This means a little more money for the working population after tax, but less revenue for municipalities. Next year's budget law is scheduled to be approved by the government in mid-October.
Raising of the differentiated non-taxable minimum is supported by both the Prime Minister Krišjānis Kariņš and Finance Minister Jānis Reirs (New Unity).
Kariņš noted: “Our goal is to build a socially fair and competitive tax system. When we set up this year's budget last year, we decided to cut social contributions by one percentage point, so it would be logical to balance this by increasing the untaxed minimum."
Reirs said that the draft budget currently provides for the raising of the non-taxable minimum from EUR 300 to EUR 400. This means that small and medium-wage beneficiaries would have up to €20 more in their pockets next year. The idea is supported by representatives of other coalition parties, New Conservative Party and Development/For!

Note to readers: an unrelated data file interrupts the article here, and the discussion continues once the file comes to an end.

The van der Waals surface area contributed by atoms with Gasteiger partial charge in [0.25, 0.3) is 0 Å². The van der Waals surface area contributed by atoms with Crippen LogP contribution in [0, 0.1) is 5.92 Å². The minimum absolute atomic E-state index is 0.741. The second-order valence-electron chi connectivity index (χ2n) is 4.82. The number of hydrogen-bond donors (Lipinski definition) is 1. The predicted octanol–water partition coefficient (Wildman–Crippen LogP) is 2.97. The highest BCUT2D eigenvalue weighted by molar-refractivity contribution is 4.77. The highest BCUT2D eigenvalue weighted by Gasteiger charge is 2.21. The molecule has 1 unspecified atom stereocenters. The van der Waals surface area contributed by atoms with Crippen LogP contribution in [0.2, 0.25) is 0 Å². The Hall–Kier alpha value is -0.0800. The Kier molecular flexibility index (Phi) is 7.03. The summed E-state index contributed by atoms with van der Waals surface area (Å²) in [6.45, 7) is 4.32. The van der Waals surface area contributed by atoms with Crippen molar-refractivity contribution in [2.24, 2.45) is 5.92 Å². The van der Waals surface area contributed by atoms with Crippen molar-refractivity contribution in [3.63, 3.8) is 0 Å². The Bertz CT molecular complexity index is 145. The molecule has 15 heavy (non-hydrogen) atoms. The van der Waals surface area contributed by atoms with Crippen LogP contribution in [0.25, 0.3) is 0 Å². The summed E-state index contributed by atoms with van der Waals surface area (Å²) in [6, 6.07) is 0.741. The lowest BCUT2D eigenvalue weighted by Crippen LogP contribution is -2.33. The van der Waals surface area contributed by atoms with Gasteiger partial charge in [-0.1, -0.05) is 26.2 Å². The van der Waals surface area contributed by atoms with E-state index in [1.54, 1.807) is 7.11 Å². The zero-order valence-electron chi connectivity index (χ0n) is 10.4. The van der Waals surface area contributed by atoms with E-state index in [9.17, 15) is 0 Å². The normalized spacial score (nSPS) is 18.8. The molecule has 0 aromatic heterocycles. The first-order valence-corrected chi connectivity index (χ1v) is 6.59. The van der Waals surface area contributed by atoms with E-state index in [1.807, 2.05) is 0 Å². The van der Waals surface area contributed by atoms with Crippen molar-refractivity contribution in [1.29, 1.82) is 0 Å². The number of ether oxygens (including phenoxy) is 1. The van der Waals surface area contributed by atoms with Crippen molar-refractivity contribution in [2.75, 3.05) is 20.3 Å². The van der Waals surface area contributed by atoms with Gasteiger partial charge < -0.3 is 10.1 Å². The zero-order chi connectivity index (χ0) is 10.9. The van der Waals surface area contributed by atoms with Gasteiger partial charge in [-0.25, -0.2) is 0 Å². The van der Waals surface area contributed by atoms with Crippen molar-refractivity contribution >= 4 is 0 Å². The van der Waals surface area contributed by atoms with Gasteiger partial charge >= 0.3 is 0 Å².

National Alliance expressed caution. Raivis Dzintars, leader of the party, saidthat he supports the reduction of labour taxes, but it was open to question whether the untaxed minimum is the right way to do so.
“We are also seeing some downsides to this approach, because some of the employees who already use this non-taxable minimum for dependants may not get these benefits,” said Dzintars.
The Ministry of Finance estimated that raising the untaxed minimum to €400 would cost €77.2 million, of which 11.6 million would come from the State budget and 65.6 million from the municipal budget.
The government is scheduled to approve the budget law by the middle of October. Members of the Saeima will then vote on the budget.